Theoretical west coast sunrise over water at Port Angeles, Washington, created in Google Earth
This has entertained me ever since. I’ve searched maps for variations on these phenomena, not obsessively but from occasionally as the notion struck me. I’ve been trying to discover spots – anywhere, not just the United States – where it should be possible to observe both a sunrise and a sunset totally over water from the same position each day.
This requires an alignment of somewhat unusual and specific conditions. The landform needs to be extremely narrow, maybe a needle-like peninsula, a razor-thin isthmus, the sandspit of a tombolo or something of that nature. This geographic feature needs to be aligned roughly North-South and with consideration to axial tilt. Finally any other landform either east or west needs to be at least several kilometres away to remain beyond the sight horizon.
Under these ideal conditions, hypothetically, I should be able to observe the rising sun float from the waters each morning as I sipped my coffee and follow the setting sun as it dipped back into the sea in the evening while I enjoyed a cocktail, all from the lovely deck of my fictional beach home that I’d construct specifically for this purpose. This will take place after I win the lotto of course.
I’ve found many places where this phenomenon might exist, at least theoretically. Squiggly shorelines with lots of peninsulas are a good bet. I’ve compiled a few promising spots.
My most promising candidate, however, is Point Pelee in Ontario, Canada. Does that place sound familiar? Why yes, of course, it’s the southernmost point on mainland Canada. It also represents a rare double geo-anomaly, which means that I really need to add this feature to my travel wish list.
View Larger Map
Let’s bounce Point Pelee against the criteria: Needle-like peninsula; north-south configuration; and distant landforms well beyond the horizon both east and west. Point Pelee matches these perfectly, almost like someone designed it for this purpose. It’s an amazingly triangular landform jutting directly into Lake Erie due south from mainland Ontario with nothing else close enough nearby to obscure the daily path of the sun at any time of the year.
Let’s double check with an image. Street View doesn’t enter the park currently but it does go right up to the entrance. I see nothing but water due west. The eastern shore of Lake Erie is even further away.
View Larger Map
Ample evidence also exists on the various photo sharing websites. Here’s a recent example from the tip of the point looking north on Flickr. Set a house right at the base of the treeline and it will be perfectly situated to experience daily sunrises and sunsets over water.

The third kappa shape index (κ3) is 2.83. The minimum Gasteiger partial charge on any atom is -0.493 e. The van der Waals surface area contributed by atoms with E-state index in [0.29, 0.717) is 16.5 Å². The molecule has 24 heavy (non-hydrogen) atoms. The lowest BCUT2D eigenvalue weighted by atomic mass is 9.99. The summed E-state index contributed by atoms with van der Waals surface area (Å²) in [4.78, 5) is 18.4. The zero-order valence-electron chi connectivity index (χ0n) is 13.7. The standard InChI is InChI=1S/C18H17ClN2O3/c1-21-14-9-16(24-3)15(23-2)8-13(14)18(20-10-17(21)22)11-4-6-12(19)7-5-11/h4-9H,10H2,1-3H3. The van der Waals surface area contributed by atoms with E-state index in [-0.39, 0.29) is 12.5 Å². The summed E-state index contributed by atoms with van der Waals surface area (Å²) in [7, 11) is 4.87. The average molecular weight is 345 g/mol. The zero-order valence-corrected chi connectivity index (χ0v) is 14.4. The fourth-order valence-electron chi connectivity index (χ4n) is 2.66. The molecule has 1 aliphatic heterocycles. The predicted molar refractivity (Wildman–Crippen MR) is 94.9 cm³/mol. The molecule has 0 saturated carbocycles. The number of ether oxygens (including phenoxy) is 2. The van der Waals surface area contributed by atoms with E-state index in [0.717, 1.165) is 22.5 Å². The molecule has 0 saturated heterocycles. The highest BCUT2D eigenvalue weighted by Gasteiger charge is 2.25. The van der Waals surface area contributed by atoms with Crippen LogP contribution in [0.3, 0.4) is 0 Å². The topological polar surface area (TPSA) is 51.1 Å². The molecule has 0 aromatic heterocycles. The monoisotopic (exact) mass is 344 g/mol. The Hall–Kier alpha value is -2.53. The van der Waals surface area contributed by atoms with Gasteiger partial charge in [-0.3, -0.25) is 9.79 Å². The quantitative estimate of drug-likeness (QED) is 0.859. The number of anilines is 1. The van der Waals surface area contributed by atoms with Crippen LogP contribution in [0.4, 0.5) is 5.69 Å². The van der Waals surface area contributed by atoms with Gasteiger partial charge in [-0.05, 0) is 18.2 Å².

Perfect. I’ve found no other place on the planet better situated geographically to take advantage of a sunrise and sunset over water from the same spot. There’s only one problem: it’s a National Park. I don’t think they’ll let me build my beach house here. Also biting flies live here. Lots of them. I take heed when the second item on the Park’s Frequently Asked Questions page says, "What are those biting flies?"
They are called stable flies and they look a lot like a housefly in size and colour. In order for the females to lay eggs, they feed on the blood of animals and humans. Since insect repellent is not effective against stable flies because they hunt by sight versus by smell like mosquitoes, to protect yourself and still have an enjoyable experience at the park, wear loose light-coloured clothing, long pants and closed toed shoes.
Lovely. That plus the mosquitoes would definitely put a damper on cocktail hour.
Post a comment with lat/long coordinates or a Google Map link if you know of a similarly-situated spot. You might even see it turned into an article on the Twelve Mile Circle!
Meanwhile, the search continues.
Canada occupies such an amazingly large swath of upper North American that, understandably, one can overlook exactly how far south the country actually extends. The Province of Ontario contains its most southerly extremes: on the mainland at Point Pelee; on solid land at the edge of Middle Island; and on open water at an international boundary upon Lake Erie just south of Middle Island. I may have more to say about Point Pelee and Middle Island someday in the future, but for now I’d like to focus on that line of latitude that happens to nick Canada’s absolute southernmost reach, that portion of the boundary running through Lake Erie.
View Canada South of the United States in a larger map
It’s an easy enough line to draw. I’ve simply extended the endpoints straight along the latitude corresponding to the furthest dip in the international boundary. It’s not particularly remarkable in its own right and you’re probably not too impressed at the moment either. It’s not even a round number, rather it correlates to 41° 40′ 35.47″ (or 41.676519 in decimal notation) according to the International Boundary Commission. However, let’s fly up towards the inner fringes of space and take another look.
View Canada South of the United States in a larger map
Now this is impressive. What this tells me is that there are places in Canada that are further south than territory associated with
twenty six of fifty United States. Let that sink in: you can remain on the Canadian side of the border and locate yourself at a lower latitude than at least some points in more than half of the states forming the USA. Wow. I had no idea.
Assuming I’ve drawn the line correctly, and with my lack of mapmaking skills that’s always a possibility, then this is how it breaks down:
- The southernmost point in Canada is completely south of Alaska (duh!); Washington, Oregon, Idaho, Montana, North Dakota, South Dakota, Minnesota, Wisconsin, Michigan, Massachusetts, Vermont, New Hampshire, and Maine.
- It is south of substantial portions of Wyoming, Nebraska, Iowa, New York, and Connecticut
- It is south of (generally small) slices of California, Nevada, Utah, Illinois, Indiana, Ohio, and Pennsylvania.
Hey, readers in Chicago, did you know that Canada extends further south than your city? Same for you, Providence and Hartford. Steve, my blogger friend (he would say "bliend") from Connecticut Museum Quest — Canada extends further south than your home too. Crescent City, California… California! for crying out loud, readers there live further north than a portion of Canada.
How’s that for messing with a few paradigms?